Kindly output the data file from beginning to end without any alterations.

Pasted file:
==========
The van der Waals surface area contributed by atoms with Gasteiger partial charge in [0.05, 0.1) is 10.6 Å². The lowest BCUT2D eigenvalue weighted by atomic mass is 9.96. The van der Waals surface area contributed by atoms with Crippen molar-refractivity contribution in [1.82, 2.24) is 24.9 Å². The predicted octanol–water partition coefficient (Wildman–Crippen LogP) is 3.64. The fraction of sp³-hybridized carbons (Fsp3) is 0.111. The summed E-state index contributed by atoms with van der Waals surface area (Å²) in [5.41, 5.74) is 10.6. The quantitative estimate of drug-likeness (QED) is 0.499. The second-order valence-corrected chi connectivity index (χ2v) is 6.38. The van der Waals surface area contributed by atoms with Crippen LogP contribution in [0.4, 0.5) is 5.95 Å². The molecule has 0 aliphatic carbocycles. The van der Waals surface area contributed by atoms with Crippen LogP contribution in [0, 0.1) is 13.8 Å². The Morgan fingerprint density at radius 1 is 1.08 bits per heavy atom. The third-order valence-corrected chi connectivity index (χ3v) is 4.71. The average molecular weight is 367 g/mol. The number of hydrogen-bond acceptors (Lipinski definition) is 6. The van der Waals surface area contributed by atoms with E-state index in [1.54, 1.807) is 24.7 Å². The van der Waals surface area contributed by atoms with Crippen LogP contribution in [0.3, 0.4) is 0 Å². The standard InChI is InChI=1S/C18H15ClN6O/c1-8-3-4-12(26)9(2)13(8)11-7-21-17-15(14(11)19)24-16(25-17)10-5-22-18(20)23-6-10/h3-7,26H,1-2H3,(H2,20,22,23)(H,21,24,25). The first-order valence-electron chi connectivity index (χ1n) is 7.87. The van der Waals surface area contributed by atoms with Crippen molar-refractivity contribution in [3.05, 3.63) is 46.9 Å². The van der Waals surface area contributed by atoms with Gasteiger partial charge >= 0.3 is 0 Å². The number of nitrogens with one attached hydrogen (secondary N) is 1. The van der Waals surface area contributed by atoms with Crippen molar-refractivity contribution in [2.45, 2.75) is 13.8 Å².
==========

The van der Waals surface area contributed by atoms with Gasteiger partial charge in [0.05, 0.1) is 10.6 Å². The lowest BCUT2D eigenvalue weighted by atomic mass is 9.96. The van der Waals surface area contributed by atoms with Crippen molar-refractivity contribution in [1.82, 2.24) is 24.9 Å². The predicted octanol–water partition coefficient (Wildman–Crippen LogP) is 3.64. The fraction of sp³-hybridized carbons (Fsp3) is 0.111. The summed E-state index contributed by atoms with van der Waals surface area (Å²) in [5.41, 5.74) is 10.6. The quantitative estimate of drug-likeness (QED) is 0.499. The second-order valence-corrected chi connectivity index (χ2v) is 6.38. The van der Waals surface area contributed by atoms with Crippen LogP contribution in [0.4, 0.5) is 5.95 Å². The molecule has 0 aliphatic carbocycles. The van der Waals surface area contributed by atoms with Crippen LogP contribution in [0, 0.1) is 13.8 Å². The Morgan fingerprint density at radius 1 is 1.08 bits per heavy atom. The third-order valence-corrected chi connectivity index (χ3v) is 4.71. The average molecular weight is 367 g/mol. The number of hydrogen-bond acceptors (Lipinski definition) is 6. The van der Waals surface area contributed by atoms with E-state index in [1.54, 1.807) is 24.7 Å². The van der Waals surface area contributed by atoms with Crippen LogP contribution in [0.3, 0.4) is 0 Å². The standard InChI is InChI=1S/C18H15ClN6O/c1-8-3-4-12(26)9(2)13(8)11-7-21-17-15(14(11)19)24-16(25-17)10-5-22-18(20)23-6-10/h3-7,26H,1-2H3,(H2,20,22,23)(H,21,24,25). The first-order valence-electron chi connectivity index (χ1n) is 7.87. The van der Waals surface area contributed by atoms with Crippen molar-refractivity contribution in [3.05, 3.63) is 46.9 Å². The van der Waals surface area contributed by atoms with Gasteiger partial charge >= 0.3 is 0 Å². The number of nitrogens with one attached hydrogen (secondary N) is 1. The van der Waals surface area contributed by atoms with Crippen molar-refractivity contribution in [2.45, 2.75) is 13.8 Å².